Washington Wizards 2024 NBA offseason preview: Collecting draft assets needs to be the priority

WASHINGTON, DC - APRIL 02: Deni Avdija #8 of the Washington Wizards goes up for a shot against the Milwaukee Bucks during the second half at Capital One Arena on April 02, 2024 in Washington, DC. NOTE TO USER: User expressly acknowledges and agrees that, by downloading and or using this photograph, User is consenting to the terms and conditions of the Getty Images License Agreement. (Photo by Jess Rapfogel/Getty Images)
Deni Avdija was one of the few bright spots for the Wizards. (Photo by Jess Rapfogel/Getty Images)

2023-24 season: 15-67

Highlight of the season: Deni Avdija went for a 43-point, 15-rebound explosion against the Pelicans on Valentine's Day, cementing he was indeed worth the wait.

Mercifully. This was one of the worst seasons in Wizards history, which included a mid-season coaching change after Wes Unseld Jr. managed just seven wins in 43 games, only for interim head coach Brian Keefe to fare slightly better and manage eight wins in 38 attempts.

While the plan for Washington this season was to put it in a good position draft-wise, the organization had hoped for a breakout season from Jordan Poole, acquired over the summer from Golden State. Poole, however, not only failed to break out. He regressed, and badly.

The 6-foot-4 combo guard averaged 17.4 points and 4.4 assists per game, hitting just 41.3% of his shots and playing a brand of defense that would make Spanish matadors blush. Poole has now made himself severely unattractive on the trade market, which is the exact opposite of what the Wizards hoped would happen.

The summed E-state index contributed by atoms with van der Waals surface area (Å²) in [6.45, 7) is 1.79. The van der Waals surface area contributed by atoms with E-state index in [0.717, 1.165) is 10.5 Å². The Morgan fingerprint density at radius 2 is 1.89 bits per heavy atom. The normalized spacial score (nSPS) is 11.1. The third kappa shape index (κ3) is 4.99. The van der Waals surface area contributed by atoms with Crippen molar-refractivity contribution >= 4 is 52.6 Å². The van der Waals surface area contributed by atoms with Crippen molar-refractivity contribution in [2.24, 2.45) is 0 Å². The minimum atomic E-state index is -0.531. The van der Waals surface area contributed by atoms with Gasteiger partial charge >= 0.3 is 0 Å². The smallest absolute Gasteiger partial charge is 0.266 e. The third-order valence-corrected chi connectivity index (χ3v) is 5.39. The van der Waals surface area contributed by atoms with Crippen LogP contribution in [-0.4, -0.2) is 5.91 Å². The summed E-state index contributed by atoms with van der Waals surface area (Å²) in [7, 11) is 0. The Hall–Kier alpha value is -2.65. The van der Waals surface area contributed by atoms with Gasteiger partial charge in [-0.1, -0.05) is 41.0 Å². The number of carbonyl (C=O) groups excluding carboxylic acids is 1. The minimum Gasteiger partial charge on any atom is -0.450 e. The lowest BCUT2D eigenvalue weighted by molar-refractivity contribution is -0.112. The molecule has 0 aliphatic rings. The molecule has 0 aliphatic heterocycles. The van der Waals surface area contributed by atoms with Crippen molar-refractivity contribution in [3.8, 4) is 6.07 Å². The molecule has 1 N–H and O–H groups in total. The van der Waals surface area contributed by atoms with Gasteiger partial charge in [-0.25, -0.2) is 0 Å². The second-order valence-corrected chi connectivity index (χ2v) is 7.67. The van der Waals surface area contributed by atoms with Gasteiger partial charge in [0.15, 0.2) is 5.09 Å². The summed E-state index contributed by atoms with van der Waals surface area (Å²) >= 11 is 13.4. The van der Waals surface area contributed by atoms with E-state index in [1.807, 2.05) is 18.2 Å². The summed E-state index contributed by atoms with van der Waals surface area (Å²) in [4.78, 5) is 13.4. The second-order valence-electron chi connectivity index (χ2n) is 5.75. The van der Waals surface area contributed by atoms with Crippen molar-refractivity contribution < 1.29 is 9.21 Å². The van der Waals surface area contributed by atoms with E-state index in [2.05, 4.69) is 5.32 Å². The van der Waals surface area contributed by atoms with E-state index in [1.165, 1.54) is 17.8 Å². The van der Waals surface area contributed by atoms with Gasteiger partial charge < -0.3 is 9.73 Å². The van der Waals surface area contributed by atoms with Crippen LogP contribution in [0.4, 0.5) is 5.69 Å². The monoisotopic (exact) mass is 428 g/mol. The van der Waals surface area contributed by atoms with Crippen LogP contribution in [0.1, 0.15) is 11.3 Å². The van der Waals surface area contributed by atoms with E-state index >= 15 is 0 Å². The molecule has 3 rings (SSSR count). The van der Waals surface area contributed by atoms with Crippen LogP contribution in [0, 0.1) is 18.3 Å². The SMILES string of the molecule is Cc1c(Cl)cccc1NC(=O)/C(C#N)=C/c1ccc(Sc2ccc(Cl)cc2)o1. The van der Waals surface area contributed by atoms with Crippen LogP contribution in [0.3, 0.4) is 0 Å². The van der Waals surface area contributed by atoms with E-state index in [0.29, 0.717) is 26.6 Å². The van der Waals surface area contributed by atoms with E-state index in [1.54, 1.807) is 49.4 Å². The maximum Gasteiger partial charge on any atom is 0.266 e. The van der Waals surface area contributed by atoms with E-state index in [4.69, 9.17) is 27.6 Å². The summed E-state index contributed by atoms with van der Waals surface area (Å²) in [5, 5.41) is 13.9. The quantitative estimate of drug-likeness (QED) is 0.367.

On the bright side, forward Kyle Kuzma spent the year playing at a high level, netting 22.2 points, 6.6 rebounds and 4.2 assists per game after re-signing with the team last summer. He, unlike Poole, should have plenty of suitors this summer willing to pay the Wizards a king's ransom for his services. For Washington that is exceptional news, given the organization failed to get a significant return from the Bradley Beal trade and now likely can't give Poole away for free.

With rookie wing Bilal Coulibaly showing life in his debut season, and Avdija turning into a starting-caliber forward, the Wizards do have something going for them, even if it isn't particularly exciting. They're going to have to keep hitting on high draft picks in the coming years to build a product fans will find engaging and should spend the summer maximizing a return for Kuzma — preferably centered around young players and quality draft compensation — to get as many bites at the draft apple as possible. Because they are going to need it.

Of course, one has to wonder if the Wizards have the guts to pull the trigger on a Kuzma deal in time. They could have traded the expiring contract of point guard Tyus Jones for some level of return at the trade deadline, but failed to do so, leaving him open to sign elsewhere in July. Wizards fans are hoping the team's executives, led by Michael Winger, will wake up every single morning of the offseason with the mindset of accumulating assets, and that seems like a perfectly reasonable expectation given where the Wizards find themselves these days.

Assuming Kuzma is traded and the Wizards lean fully into the youth movement, they need to become the league's biggest troll. That means signing restricted free agents to huge offer sheets, forcing opposing teams to match, or let them become Wizards players, which is, after all, the best and quickest way to upgrade your talent. With Washington still years away from sniffing the playoffs, it might as well try to steal young talent from under the noses of other teams and replenish the asset cupboard.